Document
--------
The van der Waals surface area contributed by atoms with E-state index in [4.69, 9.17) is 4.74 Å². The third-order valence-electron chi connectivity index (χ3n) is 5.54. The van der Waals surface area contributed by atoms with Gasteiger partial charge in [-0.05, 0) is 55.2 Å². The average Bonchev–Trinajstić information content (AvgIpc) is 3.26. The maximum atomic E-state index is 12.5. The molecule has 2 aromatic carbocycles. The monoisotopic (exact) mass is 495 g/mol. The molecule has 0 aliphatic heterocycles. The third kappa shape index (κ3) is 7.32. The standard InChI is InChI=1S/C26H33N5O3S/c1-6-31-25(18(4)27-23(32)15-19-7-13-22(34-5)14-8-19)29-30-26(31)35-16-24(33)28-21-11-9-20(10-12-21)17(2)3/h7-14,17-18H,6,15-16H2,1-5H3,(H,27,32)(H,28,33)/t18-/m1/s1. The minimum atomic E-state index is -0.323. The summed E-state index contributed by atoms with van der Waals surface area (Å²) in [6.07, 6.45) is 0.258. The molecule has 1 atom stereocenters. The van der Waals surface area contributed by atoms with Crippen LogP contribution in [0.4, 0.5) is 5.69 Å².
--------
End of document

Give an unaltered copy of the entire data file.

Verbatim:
The van der Waals surface area contributed by atoms with E-state index in [4.69, 9.17) is 4.74 Å². The third-order valence-electron chi connectivity index (χ3n) is 5.54. The van der Waals surface area contributed by atoms with Gasteiger partial charge in [-0.05, 0) is 55.2 Å². The average Bonchev–Trinajstić information content (AvgIpc) is 3.26. The maximum atomic E-state index is 12.5. The molecule has 2 aromatic carbocycles. The monoisotopic (exact) mass is 495 g/mol. The molecule has 0 aliphatic heterocycles. The third kappa shape index (κ3) is 7.32. The standard InChI is InChI=1S/C26H33N5O3S/c1-6-31-25(18(4)27-23(32)15-19-7-13-22(34-5)14-8-19)29-30-26(31)35-16-24(33)28-21-11-9-20(10-12-21)17(2)3/h7-14,17-18H,6,15-16H2,1-5H3,(H,27,32)(H,28,33)/t18-/m1/s1. The minimum atomic E-state index is -0.323. The summed E-state index contributed by atoms with van der Waals surface area (Å²) in [6.07, 6.45) is 0.258. The molecule has 1 atom stereocenters. The van der Waals surface area contributed by atoms with Crippen LogP contribution in [0.4, 0.5) is 5.69 Å².